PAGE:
Jasper Jones

Directed by Rachel Perkins
Film Movement
103 Minutes
Drama, Coming of Age, Thriller
Not Rated
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$3.99 3-Day Rental

A riveting and moving Australian coming of age story about Charlie Bucktin, a bookish boy of 14. On the night that Jasper Jones, the town’s mixed race outcast shows him the dead body of young Laura Wishheart, Charlie’s life is changed forever. Entrusted with this secret and believing Jasper to be innocent, Charlie embarks on a dangerous journey to find the true killer. Set over the scorching summer holidays of 1968, Charlie defeats the local racists, faces the breakup of his parents and falls head over heels in love as he discovers what it means to be truly courageous.


  • Hugo Weaving
  • Angourie Rice
  • Toni Collette
  • Levi Miller
  • Matt Nable
DVD Features

Director and Cast Interviews\n\nBonus short: Death for a Unicorn, directed by Francesca Reverdito and Riccardo Bernasconi (narrated and voiced by Tilda Swinton)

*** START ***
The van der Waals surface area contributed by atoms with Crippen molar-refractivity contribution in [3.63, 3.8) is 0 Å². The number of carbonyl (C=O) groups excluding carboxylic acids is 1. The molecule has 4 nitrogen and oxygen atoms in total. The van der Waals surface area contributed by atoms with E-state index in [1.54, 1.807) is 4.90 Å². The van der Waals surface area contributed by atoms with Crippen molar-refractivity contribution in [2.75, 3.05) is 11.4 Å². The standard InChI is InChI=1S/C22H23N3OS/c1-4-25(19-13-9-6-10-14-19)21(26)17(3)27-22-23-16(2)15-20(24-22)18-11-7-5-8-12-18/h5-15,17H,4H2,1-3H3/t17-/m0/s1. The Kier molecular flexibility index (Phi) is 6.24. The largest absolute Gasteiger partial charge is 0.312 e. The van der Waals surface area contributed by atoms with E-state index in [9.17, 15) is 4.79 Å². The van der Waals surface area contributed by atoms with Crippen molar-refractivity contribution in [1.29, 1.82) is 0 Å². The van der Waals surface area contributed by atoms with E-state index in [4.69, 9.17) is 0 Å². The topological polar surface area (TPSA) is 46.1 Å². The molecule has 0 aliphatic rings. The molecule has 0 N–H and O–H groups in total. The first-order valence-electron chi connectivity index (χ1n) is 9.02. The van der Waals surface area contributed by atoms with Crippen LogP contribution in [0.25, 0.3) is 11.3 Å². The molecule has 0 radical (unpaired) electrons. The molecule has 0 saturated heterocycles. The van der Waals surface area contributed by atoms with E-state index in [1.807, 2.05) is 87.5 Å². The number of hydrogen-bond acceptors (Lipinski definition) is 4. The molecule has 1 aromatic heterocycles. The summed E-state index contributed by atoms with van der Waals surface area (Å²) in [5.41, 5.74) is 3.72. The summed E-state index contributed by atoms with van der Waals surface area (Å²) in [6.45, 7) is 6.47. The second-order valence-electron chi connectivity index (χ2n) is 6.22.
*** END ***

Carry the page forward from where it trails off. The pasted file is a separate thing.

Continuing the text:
Sound: 5.1 & 2.0

Discs: 1

  • Highest Rating
    "The loss of childhood innocence and the suffocating despair of adulthood come together in "Jasper Jones," a beautifully composed portrait of life in late-’60s small-town Australia. Centered on a 14-year-old boy caught up in a murder mystery involving a part-Aboriginal suspect, this outstanding adaptation of Craig Silvey’s novel will appeal strongly to teenage and adult audiences. Boasting excellent performances by young actors Aaron McGrath, Levi Miller (Pan) and Angourie Rice (The Nice Guys), and with Toni Collette in top form as the protagonist’s frustrated mother, this is the best film yet by director Rachel Perkins (Bran Nue Dae). "
    Richard Kuipers, Variety
  • Highest Rating
    "It’s compelling as a whodunnit, touching as a coming-of-age story, insightful as a picture of race relations and crafty as a drama about secrets, concealing a few of its own for a final, satisfying reveal."
    Luke Buckmaster, The Guardian
  • Highest Rating
    "...one of the best and most heartfelt Australian films of the last decade."
    Richard Gray, The Reel Bits

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